COA 2011 Minutes for May 20, 2011 — Nos. 491-511

COA 2011 Minutes for May 20, 2011 –      Nos. 491-511

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  • Total number of decisions: 21 decisions this week
  • Published Decisions: 24 published
PUBLISHED DECISIONS (with link to full text at AOC):

493. Property law; mineral interests. Breach of special warranty deed, damages;  Merger. 
STEWART (DAN D.), ET AL.
VS.
SLUSHER (JOHN C.), ET AL.
OPINION AFFIRMING
ACREE (PRESIDING JUDGE)
DIXON (CONCURS) AND STUMBO (CONCURS)
2009-CA-001297-MR
TO BE PUBLISHED
KNOX

ACREE, JUDGE: Appellants, Dan D. Stewart, Jr. and Betsy Stewart, seek reversal of the Knox Circuit Court’s order granting summary judgment in favor of the Appellees, John C. Slusher and James R. Golden, for damages and interest resulting from the Stewarts’ lease to a third party of mineral interests in land they previously agreed to convey to Slusher and Golden. The Stewarts also seek reversal of the circuit court’s denial of their motion for summary judgment to collect $50,000 from Slusher and Golden allegedly owed as consideration for the option to purchase the land. We affirm the judgment.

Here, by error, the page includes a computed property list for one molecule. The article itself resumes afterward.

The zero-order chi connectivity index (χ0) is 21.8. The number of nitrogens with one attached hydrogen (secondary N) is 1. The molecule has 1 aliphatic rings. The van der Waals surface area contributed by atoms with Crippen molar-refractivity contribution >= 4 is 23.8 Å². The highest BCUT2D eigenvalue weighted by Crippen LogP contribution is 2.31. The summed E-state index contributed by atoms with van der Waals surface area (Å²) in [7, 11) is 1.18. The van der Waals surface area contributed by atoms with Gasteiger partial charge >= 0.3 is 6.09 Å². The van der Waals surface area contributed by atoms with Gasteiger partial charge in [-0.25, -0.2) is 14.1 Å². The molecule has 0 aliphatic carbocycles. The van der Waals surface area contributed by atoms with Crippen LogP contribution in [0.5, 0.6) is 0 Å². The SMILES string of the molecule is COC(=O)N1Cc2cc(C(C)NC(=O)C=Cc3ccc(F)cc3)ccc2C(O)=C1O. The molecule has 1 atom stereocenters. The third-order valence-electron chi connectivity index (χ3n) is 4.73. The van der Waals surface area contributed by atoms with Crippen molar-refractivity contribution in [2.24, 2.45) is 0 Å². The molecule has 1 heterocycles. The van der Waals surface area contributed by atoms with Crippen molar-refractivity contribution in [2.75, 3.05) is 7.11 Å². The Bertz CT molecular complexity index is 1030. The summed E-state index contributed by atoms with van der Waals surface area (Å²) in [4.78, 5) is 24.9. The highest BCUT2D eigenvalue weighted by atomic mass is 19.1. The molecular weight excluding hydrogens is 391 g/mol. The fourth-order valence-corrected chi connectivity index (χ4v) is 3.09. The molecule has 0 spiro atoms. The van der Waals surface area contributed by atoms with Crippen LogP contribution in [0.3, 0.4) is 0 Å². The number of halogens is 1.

505.  Civil procedure, amendments to complaint and relation back doctrine, and real parties in interest.
DONI BIGGS D/B/A BIGGS
FARM, INC.; STEPHEN PALMER,
TRUSTEE IN BANKRUPTCY FOR BIGGS FARM, INC.; AND BIGGS FARM, INC.
VS.
EATON SALES, INC.; EATON
FARMS MANAGEMENT, LLC
OPINION AFFIRMING
CLAYTON (PRESIDING JUDGE)
COMBS (CONCURS) AND WINE (CONCURS)
2010-CA-000639-MR
TO BE PUBLISHED
FAYETTE